First up: Who invented the sail? It’s said that the Mesopotamians invented the sail in around 3000BC! Sails were made from papyrus, a plant that grows throughout the Nile, Tigris, and Euphrates river valleys. They provided a much faster form of transportation and enabled the Mesopotamians to trade with many more countries previously out of reach.
So whether you’re planning on any trading, a learning/working holiday, or just a relaxing break, here’s some top hints and tips to get you going on your journey into the world of boats, yachts and sailing…
What to wear: Always go prepared even if you’re going to a hot country. Take something cool, something warm and something waterproof. Try not to wear baggy clothing that could get caught in moving parts and take some shoes that have non-marking soles such as deck shoes or Crocs.
Choosing a lifejacket: If you’re going on a crewed holiday then the crew will help you fit the lifeackets that are provided but if you’re walking pontoons, hoping for a place on a local race boat, here’s how to choose a lifejacket that’s suitable for racing and cruising. Choose an automatic, 150Newton lifejacket suitable for your weight and chest size. Unless you’re particulalry large or small, the standard 150Newton lifejackets will fit. These are non-restrctive, light weight and, if you happen to end up in the drink, will inflate automatically and bring you to the surface with lights flashing!
How to board the boat: When the yacht is ‘alongside’, or next to a pontoon, the easiest way to get on is hold the ‘stays’ (metal wires holding up the mast) and climb over the guard rails. If the boat is ‘stern to’ with it’s back end to the pontoon, just jump on or use the ‘passarelle’ or gangplank.
Where’s the wind? Most boats will have a wind indicator at the top of the mast in the form of an arrow. Where ever the arrow points to is where the wind is coming from. Failing that, slowly turn your face until you can feel the wind on both your cheeks and hear it in both your ears. Look straight ahead and that’s a general idea of where the wind is coming from.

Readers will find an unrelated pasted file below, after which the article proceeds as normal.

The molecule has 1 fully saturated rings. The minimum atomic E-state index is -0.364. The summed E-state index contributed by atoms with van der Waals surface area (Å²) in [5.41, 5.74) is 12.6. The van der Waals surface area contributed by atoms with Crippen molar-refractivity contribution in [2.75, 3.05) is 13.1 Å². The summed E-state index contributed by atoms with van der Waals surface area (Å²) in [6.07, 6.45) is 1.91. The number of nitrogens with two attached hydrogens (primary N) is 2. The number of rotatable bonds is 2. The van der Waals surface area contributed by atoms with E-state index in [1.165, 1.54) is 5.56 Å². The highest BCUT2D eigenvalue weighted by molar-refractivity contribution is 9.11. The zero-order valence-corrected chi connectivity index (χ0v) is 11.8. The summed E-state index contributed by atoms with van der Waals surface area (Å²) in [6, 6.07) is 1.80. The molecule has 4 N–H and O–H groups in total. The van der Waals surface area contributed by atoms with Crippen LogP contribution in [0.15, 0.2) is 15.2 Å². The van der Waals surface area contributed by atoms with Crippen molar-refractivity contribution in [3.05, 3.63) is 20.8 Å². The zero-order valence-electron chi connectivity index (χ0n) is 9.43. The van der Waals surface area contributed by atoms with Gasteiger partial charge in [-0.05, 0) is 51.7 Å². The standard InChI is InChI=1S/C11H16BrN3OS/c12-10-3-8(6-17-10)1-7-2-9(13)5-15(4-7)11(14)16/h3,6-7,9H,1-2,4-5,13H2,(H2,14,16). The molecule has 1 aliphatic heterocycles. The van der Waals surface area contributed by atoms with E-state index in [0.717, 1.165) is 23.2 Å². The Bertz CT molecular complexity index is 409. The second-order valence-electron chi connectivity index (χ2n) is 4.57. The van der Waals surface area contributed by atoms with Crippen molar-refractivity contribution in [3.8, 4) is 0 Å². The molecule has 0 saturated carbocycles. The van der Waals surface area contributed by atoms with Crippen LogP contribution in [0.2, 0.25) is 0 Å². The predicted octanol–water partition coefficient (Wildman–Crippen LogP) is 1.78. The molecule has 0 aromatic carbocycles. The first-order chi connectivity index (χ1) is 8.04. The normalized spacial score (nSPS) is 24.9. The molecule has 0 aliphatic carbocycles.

How to pull a rope: This may seem an obvious one but ropes on boats can get pretty heavy and loaded pretty quickly. Keep your fingers well away from moving parts and never let the rope slide through your hands, always feed it out, hand over hand. If you’re holding a rope and it gets too heavy, just let go. You won’t do any damage but there might be a lot of noise if it’s windy and the sails start flapping!
What NOT to do: Never jump into the sea from a moving boat. The average speed of a 40 foot long yacht is 7 mph. The average speed of an amateur swimmer is 0.5mph! That’s a long chase that you’re not going to win! Wait for the anchor to go down in a safe spot before diving in, no matter how tempting it looks!
Some useful terminology:
- Port – left
- Starboard – right
- Stern/Aft – back
- Bow – front
- Sheets/halyards – ropes
And finally, if you’re really keen, Get Qualified. Choose a reputable RYA sailing school such as Fowey Maritime Centre and enjoy some fabulous sailing whilst learning the ropes.
It’s also a myth that only the rich and famous have access to the sailing world and some people think of it as a ‘posh’ person’s sport. But where does the term posh come from? Well, the word posh is said to have come from the phrase ‘Port Out Starboard Home’ which relates to the allocation of cabins on passenger ships in the time of the Raj. When travelling between the UK and India, the port side cabins were more desirable on the way out and the starboard side on the way back as they were in the shade. Only the wealthier passengers could afford these and therefore nowadays, if someone has a lot of money available to spend, they are coined with the term posh.